At the moment Sydney is experiencing a rather nasty real estate situation. Local councils are starting to run short of money and have discovered their reluctance to approve new development projects is costing them money that they now realise they cannot raise more money via rates. So we are starting to see a substantial increase in the number of NSW building approvals.

At the same time the auction clearance rates in Sydney have been decimated from levels close to 90 per cent to the mid 50 per cent level, which is a big fall in a short time. And so we have a looming rise in supply and a fall in demand. That decline is concentrated in the areas of the city where Chinese are not buyers. So it will be serious decline in substantial parts of Sydney, although a collapse is not expected.

Nevertheless given the desire of councils to generate revenue, the supply and demand situation could get worst particularly as the visa cessation is being compounded by New Zealanders leaving Sydney and going home because jobs are hard to find. In Melbourne new approvals are now harder to get but there is still a substantial lift in supply in the pipeline. In the outer suburbs prices are considerably lower than Sydney so they are attracting people from all over the country.

Concerns over industrial property

Self-managed super funds around the country, desperate for yields, are buying small industrial properties on yields around 5 per cent — that’s too low in my view, given the risks. Accordingly this is a very dangerous investment strategy and I hope not too many Eureka readers are involved in it.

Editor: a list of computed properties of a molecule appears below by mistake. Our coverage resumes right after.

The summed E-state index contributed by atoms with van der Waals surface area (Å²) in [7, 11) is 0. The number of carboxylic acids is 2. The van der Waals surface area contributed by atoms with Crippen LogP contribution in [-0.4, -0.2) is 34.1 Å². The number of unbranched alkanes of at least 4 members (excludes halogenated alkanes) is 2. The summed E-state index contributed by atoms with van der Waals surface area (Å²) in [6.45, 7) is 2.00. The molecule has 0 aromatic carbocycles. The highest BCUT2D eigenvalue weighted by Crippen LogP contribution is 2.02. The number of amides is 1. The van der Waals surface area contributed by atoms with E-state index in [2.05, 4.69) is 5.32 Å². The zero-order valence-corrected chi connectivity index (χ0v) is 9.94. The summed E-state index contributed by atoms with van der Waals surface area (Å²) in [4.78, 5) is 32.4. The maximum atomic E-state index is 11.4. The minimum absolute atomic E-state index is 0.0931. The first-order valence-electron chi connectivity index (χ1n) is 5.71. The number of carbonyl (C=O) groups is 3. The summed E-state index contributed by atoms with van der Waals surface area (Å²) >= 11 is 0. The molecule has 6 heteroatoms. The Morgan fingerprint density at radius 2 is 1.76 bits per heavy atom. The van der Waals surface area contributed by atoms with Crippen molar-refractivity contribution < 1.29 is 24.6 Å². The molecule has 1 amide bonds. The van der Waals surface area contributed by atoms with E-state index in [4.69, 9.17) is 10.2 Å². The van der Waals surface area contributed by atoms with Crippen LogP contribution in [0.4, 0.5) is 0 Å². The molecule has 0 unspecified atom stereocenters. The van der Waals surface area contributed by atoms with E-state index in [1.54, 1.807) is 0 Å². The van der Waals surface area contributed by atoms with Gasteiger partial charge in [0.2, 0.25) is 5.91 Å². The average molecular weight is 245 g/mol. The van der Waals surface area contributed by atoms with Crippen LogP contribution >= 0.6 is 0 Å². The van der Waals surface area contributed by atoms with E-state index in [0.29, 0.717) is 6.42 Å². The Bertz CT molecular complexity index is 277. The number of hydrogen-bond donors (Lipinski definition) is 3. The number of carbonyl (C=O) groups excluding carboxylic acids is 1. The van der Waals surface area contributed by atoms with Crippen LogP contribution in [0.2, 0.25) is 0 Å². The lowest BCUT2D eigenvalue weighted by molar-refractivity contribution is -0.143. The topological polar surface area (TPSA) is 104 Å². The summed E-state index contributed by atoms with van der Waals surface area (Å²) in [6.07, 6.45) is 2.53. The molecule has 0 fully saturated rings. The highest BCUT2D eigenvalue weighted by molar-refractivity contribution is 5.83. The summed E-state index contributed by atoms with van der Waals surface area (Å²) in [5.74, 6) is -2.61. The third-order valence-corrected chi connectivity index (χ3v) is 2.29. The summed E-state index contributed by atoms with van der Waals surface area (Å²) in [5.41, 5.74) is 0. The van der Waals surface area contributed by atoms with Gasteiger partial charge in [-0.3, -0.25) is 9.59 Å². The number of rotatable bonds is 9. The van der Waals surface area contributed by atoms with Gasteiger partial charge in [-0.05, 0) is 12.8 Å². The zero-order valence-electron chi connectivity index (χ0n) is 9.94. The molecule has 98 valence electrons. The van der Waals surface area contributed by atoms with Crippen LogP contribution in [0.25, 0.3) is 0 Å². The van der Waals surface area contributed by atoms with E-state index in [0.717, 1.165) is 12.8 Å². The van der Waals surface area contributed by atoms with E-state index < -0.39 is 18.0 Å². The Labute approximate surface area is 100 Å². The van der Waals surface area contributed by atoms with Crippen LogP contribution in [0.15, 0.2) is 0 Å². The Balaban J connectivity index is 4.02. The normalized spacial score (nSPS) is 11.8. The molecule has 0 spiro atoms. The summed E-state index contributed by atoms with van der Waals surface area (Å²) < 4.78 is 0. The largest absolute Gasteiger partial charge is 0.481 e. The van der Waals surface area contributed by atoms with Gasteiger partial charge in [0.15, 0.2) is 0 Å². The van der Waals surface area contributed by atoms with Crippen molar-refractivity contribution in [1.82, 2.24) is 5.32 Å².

The combination of all these events and particularly the possibility of a correction in the dwelling market has led to a historic declaration by the Commonwealth Bank to its private clients that it is advocating lower exposure to the Australian industrial property market, including listed trusts and also the Australian share market.

CBA does not advocate a drastic reduction but merely a safety precaution in case the trends outlined above become nastier than expected. The CBA points out that during the last decade Australia has been boosted by an “unsustainable” mining investment boom and then an “unsustainable” dwelling investment boom. That creates long-term danger. That declaration by the CBA was only published in Business Spectator, but when it was revealed it naturally softened the Australian share market.

As it happens the Australian share market would have been softened anyway because we have seen an avalanche of capital raisings from our big banks, and separately capital raisings from the likes of Santos, which have turned sour. That has left a very nasty taste. Any Australian company that did not raise capital in the last six to 12 months will find it much harder in the next six months. Nothing else illustrates that better than the fact that before its Victorian Western distributor announcement, Transurban rights in the institutional book build got as high as 50 cents but traded as low as 10 cents when exposed to the retail market.

One last thing

The Christmas and New Year period is normally a good time for share markets. Traditionally we are told to be aware of the Ides of March. All I can do is fall back on what I have been telling Eureka readers for most of 2015 – pitch your equity levels in a way that you are comfortable with. Those that have taken this advice won’t need to worry about the fact that the Commonwealth Bank is now advocating higher exposure to interest bearing securities and overseas shares.

Those that have not taken that step should do so in any worthwhile January rally. Australia might be a great country but there is a lot of adjustment ahead and our corporations will also need to adjust to an environment where they must be much more aware of disruptive technology based strategies and how they need to adapt. Indeed that is why the Commonwealth Bank’s decision to invest more strongly in technology is a good sign from our largest company.